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Dogged dedicationPublished April 8, 2012 at 2:49 a.m.
LITTLE ROCK AIR FORCE BASE A small caravan of vehicles from the 19th Security Forces Squadron Military Working Dog Section finally came to a stop in a remote area on the Little Rock Air Force Base on Tuesday morning.
Standing beside one of the trucks, Staff Sgt. Guillermo Castellano slipped into a pair of coveralls and gear to protect him from a potential assault by Jeck, a German shepherd military working dog.
“Castellano is going to be the perp for the first one,” Tech Sgt. David Wyatt said about the first training mission for the day.
In the back of another truck were three dog crates, each containing a dog that was ready for his mission. The 19th Security Forces Squadron Military Working Dog Section has nine dog handlers and nine military working dogs. The dogs are either Malinois or German shepherds.
Throughout history, man’s best friend has been a companion and protector, and dogs still serve an important role in the military.
“There have been experiments, and there is no electronic device that can defeat the dog’s ability to detect an explosive or narcotics,” said Sgt. Keith Kitchin, kennel master. “To sum it up, they’re a force multiplier. We use their keen senses to help us to detect things we aren’t able to detect, and they are used to protect us and those around us.”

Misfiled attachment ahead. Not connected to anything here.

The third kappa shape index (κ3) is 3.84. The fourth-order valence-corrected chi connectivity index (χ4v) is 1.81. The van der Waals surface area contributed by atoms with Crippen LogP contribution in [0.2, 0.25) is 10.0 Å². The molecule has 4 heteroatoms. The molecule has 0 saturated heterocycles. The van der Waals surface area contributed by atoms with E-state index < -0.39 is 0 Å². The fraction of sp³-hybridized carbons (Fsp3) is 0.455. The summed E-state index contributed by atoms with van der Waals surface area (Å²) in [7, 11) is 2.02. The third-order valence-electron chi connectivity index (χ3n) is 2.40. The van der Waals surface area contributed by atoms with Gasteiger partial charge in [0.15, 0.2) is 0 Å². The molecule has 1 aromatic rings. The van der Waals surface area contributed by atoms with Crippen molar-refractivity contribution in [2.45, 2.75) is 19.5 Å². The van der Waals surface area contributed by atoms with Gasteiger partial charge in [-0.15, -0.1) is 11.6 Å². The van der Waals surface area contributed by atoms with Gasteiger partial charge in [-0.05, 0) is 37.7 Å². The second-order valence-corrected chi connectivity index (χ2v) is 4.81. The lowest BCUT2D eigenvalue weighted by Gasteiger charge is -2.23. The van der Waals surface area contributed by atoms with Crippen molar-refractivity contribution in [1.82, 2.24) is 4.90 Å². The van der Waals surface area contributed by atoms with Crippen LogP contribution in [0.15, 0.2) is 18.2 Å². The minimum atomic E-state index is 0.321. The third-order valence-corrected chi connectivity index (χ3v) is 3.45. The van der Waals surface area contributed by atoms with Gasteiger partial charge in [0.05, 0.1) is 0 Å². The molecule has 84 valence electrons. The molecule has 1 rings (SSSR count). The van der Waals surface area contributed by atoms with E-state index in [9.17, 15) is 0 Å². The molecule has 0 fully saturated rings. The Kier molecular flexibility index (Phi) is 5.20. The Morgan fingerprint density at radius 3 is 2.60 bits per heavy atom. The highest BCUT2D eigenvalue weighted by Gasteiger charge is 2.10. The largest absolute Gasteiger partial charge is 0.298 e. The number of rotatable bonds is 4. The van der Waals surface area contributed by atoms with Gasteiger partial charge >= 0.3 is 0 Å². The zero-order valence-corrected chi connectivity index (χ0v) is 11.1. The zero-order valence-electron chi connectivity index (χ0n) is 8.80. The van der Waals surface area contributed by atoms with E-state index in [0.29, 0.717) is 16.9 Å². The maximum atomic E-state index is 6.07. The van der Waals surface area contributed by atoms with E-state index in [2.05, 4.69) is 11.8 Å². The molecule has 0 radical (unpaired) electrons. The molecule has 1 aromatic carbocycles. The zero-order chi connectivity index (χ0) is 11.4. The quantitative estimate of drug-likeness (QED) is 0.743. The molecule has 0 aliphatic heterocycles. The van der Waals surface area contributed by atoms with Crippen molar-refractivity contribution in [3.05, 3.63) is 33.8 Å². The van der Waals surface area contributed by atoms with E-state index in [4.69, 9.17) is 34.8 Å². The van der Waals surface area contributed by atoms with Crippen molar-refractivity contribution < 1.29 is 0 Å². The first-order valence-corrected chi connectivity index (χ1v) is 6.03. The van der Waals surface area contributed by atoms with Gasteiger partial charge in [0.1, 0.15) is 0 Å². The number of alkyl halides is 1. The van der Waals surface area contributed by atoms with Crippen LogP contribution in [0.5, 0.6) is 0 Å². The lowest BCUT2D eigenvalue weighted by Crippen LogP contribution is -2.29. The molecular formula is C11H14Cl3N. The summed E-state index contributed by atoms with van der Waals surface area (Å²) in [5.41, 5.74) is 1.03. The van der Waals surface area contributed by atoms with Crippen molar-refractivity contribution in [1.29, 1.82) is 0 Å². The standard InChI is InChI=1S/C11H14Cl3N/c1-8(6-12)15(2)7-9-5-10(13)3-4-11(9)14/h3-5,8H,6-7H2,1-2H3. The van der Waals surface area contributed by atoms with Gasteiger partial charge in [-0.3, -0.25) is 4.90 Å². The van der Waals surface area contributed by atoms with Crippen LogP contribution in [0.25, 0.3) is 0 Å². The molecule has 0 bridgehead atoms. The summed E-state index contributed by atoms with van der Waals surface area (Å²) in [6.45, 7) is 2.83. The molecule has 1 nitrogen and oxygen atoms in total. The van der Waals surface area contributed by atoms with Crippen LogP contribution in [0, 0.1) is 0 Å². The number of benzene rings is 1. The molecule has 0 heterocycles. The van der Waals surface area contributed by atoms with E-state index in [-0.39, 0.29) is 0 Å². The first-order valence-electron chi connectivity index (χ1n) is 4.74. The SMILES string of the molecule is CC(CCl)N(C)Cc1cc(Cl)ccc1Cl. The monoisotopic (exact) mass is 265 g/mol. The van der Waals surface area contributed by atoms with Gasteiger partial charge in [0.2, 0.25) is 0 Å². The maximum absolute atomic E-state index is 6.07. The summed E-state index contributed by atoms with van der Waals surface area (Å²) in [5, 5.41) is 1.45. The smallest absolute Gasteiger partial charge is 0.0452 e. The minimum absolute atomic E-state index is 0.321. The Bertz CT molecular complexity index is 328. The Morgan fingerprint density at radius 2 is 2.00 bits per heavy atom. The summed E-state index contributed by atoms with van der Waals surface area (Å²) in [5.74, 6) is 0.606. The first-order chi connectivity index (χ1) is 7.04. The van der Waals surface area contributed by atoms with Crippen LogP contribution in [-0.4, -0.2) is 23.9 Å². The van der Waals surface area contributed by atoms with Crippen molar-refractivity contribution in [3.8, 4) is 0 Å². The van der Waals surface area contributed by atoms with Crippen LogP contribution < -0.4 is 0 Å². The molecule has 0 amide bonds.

Wyatt is the trainer who was leading the training mission Tuesday, and he explained that Senior Airman David Schulz would lead his dog, Jeck, down a desolate road toward a “village” simulating a real life situation. Jeck has been trained to detect explosives and drugs and to attack people when necessary. The presence of the dog also serves as a psychological deterrent to violence.
Schulz, dressed in full battle rattle, held Jeck’s leash and carried an M-4carbine to be used at a moment’s notice.
“He has a spotter to watch his back, and his job is to watch the dog,” Wyatt said about Schulz.
During the simulated mission, C-130s from the base flew low overhead, but on a real mission, there would be other U.S. military aircraft, such as Predators and Reapers, in the sky watching.
If Jeck detects a roadside explosive, Schulz will mark it with a chemical light stick or a beacon.
“Once the dog responds, we mark the area and run as fast as we can,” Kitchin said. “We then call someone from Explosive Ordinance Disposal to render [the area] safe.”
Just as Jeck detected a simulated explosive, Schulz reacted to gunfire coming from Castellano’s blank-firing weapon.
“About half of our guys have been in a real-world situation,” Kitchin said about the Military Working Dog Section. “They’re entirely dedicated to what they do. It’s a reward to be able to do this job.”
After Jeck took down Castellano, Schulz walked him out of the woods at gunpoint. Jeck stood guard as Schulz searched the “enemy.”
“The dog is our over watch,” Kitchin said. “The dogs are trained to be your backup, and they’ll attack the person if they resist, fight us or fight the dog.”
As Schulz searched him, Castellano made a sudden movement that caused Jeck to stir and make his presence known.
Kitchin said that after a successful mission, the dogs are given their favorite chew toy and allowed to be dogs.
“They’re not always working,” he said. “Ninety percent of the time, we let the dog be a dog.”
Staff writer Jeanni Brosius can be reached at (501) 244-4307or email@example.com.
Three Rivers Edition Writer Jeanni Brosius can be reached at 501-244-4307 or firstname.lastname@example.org.